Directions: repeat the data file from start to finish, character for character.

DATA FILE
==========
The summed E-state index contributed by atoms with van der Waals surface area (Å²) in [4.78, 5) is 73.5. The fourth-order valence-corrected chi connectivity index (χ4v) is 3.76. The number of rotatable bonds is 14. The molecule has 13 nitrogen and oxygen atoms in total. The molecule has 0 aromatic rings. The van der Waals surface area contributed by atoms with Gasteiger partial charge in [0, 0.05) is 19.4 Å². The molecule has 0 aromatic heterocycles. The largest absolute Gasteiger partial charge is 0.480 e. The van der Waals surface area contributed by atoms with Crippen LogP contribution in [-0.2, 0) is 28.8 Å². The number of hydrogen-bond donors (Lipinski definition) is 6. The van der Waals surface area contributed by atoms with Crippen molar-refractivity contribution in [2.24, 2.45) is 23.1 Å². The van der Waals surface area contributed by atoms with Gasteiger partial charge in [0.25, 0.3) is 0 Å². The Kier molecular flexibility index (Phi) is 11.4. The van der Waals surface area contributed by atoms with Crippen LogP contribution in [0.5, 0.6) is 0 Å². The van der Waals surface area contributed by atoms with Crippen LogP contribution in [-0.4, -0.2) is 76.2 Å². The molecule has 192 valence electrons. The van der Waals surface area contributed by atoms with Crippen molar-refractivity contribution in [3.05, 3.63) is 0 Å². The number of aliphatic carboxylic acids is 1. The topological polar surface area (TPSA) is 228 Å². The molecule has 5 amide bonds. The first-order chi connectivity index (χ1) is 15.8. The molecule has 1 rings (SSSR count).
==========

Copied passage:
The summed E-state index contributed by atoms with van der Waals surface area (Å²) in [4.78, 5) is 73.5. The fourth-order valence-corrected chi connectivity index (χ4v) is 3.76. The number of rotatable bonds is 14. The molecule has 13 nitrogen and oxygen atoms in total. The molecule has 0 aromatic rings. The van der Waals surface area contributed by atoms with Gasteiger partial charge in [0, 0.05) is 19.4 Å². The molecule has 0 aromatic heterocycles. The largest absolute Gasteiger partial charge is 0.480 e. The van der Waals surface area contributed by atoms with Crippen LogP contribution in [-0.2, 0) is 28.8 Å². The number of hydrogen-bond donors (Lipinski definition) is 6. The van der Waals surface area contributed by atoms with Crippen molar-refractivity contribution in [2.24, 2.45) is 23.1 Å². The van der Waals surface area contributed by atoms with Gasteiger partial charge in [0.25, 0.3) is 0 Å². The Kier molecular flexibility index (Phi) is 11.4. The van der Waals surface area contributed by atoms with Crippen LogP contribution in [0.5, 0.6) is 0 Å². The van der Waals surface area contributed by atoms with Crippen LogP contribution in [-0.4, -0.2) is 76.2 Å². The molecule has 192 valence electrons. The van der Waals surface area contributed by atoms with Crippen molar-refractivity contribution in [3.05, 3.63) is 0 Å². The number of aliphatic carboxylic acids is 1. The topological polar surface area (TPSA) is 228 Å². The molecule has 5 amide bonds. The first-order chi connectivity index (χ1) is 15.8. The molecule has 1 rings (SSSR count).